These paragraphs were written by an attorney, Duane Flemming, DVM, JD, Diplomate ACVO Contra Costa Animal Eye Clinic
Pleasant Hill, California.
Liability Related To Vaccination
In the United States, licensed vaccines are subject to the Virus, Serum, and Toxin Act (VSTA) of 1913 (9 CFR § 101.2(w) ). Consequently, use of animal vaccines is regulated by the United States Department of Agriculture (USDA), not the Food and Drug Agency (FDA). Regulations incorporated in the Animal Medicinal Drug Use Clarification Act (AMDUCA) do not apply to animal vaccines, so using a vaccine in a manner other than stated on the package insert is not considered extralabel use; a more appropriate term is "discretionary" use. The VSTA applies only to the preparation, sale, barter, exchange, or shipment of biologics.a It does not regulate use of vaccines by veterinarians. Although there are usage guidelines within specific state or federal eradication and control programs and perhaps as isolated rules within some state practice acts, there are no overarching federal regulations concerning the after-sale use of licensed animal vaccines by veterinarians or lay persons in the United States.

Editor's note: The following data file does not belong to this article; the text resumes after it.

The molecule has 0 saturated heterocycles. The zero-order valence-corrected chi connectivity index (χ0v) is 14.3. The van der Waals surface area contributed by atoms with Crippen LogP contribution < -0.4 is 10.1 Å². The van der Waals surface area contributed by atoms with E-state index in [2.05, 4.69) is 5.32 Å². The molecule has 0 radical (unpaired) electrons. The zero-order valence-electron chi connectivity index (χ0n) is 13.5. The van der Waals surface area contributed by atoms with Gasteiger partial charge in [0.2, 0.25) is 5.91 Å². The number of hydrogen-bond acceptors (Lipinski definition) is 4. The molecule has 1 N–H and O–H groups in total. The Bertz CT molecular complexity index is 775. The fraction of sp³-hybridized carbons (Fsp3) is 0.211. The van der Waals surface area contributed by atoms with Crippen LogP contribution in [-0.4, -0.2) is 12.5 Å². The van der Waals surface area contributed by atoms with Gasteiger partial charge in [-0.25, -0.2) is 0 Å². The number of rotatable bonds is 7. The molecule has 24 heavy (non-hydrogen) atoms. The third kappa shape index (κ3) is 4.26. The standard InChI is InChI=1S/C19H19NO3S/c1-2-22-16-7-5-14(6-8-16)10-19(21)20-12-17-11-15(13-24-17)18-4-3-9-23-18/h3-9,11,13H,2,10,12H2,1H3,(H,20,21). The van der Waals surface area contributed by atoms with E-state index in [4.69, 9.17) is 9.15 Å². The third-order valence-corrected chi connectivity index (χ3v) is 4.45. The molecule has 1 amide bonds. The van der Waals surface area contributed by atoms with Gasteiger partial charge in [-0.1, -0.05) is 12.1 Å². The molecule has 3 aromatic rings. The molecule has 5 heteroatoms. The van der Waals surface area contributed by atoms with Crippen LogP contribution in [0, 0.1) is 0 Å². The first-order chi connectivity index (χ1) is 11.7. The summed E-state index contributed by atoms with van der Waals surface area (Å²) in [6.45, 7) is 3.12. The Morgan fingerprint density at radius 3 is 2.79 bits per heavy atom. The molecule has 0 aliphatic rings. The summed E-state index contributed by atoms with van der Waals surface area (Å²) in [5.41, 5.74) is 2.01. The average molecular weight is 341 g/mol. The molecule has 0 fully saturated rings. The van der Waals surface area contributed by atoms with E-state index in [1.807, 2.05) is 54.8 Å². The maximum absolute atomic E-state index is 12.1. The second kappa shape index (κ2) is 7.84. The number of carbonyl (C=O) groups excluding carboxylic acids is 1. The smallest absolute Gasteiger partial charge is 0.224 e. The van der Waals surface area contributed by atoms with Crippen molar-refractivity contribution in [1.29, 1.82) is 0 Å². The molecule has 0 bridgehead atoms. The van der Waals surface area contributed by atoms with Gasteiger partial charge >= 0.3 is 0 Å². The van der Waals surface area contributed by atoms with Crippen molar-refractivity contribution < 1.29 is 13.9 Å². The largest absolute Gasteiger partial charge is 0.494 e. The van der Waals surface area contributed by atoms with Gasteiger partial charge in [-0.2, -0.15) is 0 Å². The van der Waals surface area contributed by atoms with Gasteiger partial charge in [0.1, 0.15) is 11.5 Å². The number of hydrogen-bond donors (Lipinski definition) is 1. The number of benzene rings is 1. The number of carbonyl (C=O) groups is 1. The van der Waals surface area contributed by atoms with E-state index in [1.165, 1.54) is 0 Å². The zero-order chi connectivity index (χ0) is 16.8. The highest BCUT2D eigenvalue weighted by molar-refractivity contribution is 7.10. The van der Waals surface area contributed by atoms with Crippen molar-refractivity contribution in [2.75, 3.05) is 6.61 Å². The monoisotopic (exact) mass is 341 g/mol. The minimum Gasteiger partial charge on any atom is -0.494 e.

Even so, many veterinarians rely on the vaccine label to protect them. In the past, this was not an unreasonable approach, because by adhering to label instructions, veterinarians could, in most cases, shift the focus of litigation to the vaccine manufacturer. However, in 1996 the United States Supreme Court refused to review the Seventh Circuit Court's decision in Lynbrook Farms vs. SmithKline Beecham Corp (117 S.Ct. 178). In that decision, the Circuit Court upheld the contention by the USDA Animal and Plant Health Inspection Service (APHIS) that the VSTA preempted all state court tort remedies that would have the effect of imposing requirements different from or in addition to those imposed by the USDA regarding the safety, efficacy, potency, or purity of a product. In effect, this action eliminated vaccine manufacturers as defendants in all state vaccine tort cases unless it was alleged that the vaccine was improperly manufactured.b,c However, professional negligence and breach of warranty claims against veterinarians using these products were not preempted. As a result, future consumer claims involving vaccines will, in all likelihood, be centered around veterinary malpractice or the failure of veterinarians to adhere to prevailing standards of practice in selecting and administering vaccines, as well as claims that vaccines were given without the proper informed consent.